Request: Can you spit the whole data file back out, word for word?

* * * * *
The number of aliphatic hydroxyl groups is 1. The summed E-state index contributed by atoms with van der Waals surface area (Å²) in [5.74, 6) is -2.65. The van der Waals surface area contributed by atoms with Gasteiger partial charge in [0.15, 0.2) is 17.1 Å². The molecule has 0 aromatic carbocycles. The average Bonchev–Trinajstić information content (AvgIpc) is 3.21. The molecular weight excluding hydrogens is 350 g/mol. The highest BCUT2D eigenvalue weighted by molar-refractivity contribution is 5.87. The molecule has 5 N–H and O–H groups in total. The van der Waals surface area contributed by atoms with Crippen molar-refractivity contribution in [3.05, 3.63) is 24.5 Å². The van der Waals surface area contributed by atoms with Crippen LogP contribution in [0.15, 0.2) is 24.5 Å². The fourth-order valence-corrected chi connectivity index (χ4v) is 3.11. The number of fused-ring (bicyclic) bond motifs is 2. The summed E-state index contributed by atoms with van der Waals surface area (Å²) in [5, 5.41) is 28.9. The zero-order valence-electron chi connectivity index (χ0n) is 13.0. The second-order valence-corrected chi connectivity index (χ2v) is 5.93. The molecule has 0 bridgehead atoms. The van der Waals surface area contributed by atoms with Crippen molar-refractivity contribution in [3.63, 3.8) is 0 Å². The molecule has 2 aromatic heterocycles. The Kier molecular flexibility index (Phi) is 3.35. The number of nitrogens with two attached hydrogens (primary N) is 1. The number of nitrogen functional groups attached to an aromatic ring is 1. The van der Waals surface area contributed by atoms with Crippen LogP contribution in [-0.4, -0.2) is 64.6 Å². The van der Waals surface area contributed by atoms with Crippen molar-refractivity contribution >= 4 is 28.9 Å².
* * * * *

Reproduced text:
The number of aliphatic hydroxyl groups is 1. The summed E-state index contributed by atoms with van der Waals surface area (Å²) in [5.74, 6) is -2.65. The van der Waals surface area contributed by atoms with Gasteiger partial charge in [0.15, 0.2) is 17.1 Å². The molecule has 0 aromatic carbocycles. The average Bonchev–Trinajstić information content (AvgIpc) is 3.21. The molecular weight excluding hydrogens is 350 g/mol. The highest BCUT2D eigenvalue weighted by molar-refractivity contribution is 5.87. The molecule has 5 N–H and O–H groups in total. The van der Waals surface area contributed by atoms with Crippen molar-refractivity contribution in [3.05, 3.63) is 24.5 Å². The van der Waals surface area contributed by atoms with Crippen LogP contribution in [0.15, 0.2) is 24.5 Å². The fourth-order valence-corrected chi connectivity index (χ4v) is 3.11. The number of fused-ring (bicyclic) bond motifs is 2. The summed E-state index contributed by atoms with van der Waals surface area (Å²) in [5, 5.41) is 28.9. The zero-order valence-electron chi connectivity index (χ0n) is 13.0. The second-order valence-corrected chi connectivity index (χ2v) is 5.93. The molecule has 0 bridgehead atoms. The van der Waals surface area contributed by atoms with Crippen molar-refractivity contribution in [3.63, 3.8) is 0 Å². The molecule has 2 aromatic heterocycles. The Kier molecular flexibility index (Phi) is 3.35. The number of nitrogens with two attached hydrogens (primary N) is 1. The number of nitrogen functional groups attached to an aromatic ring is 1. The van der Waals surface area contributed by atoms with Crippen LogP contribution in [-0.4, -0.2) is 64.6 Å². The van der Waals surface area contributed by atoms with Crippen molar-refractivity contribution >= 4 is 28.9 Å².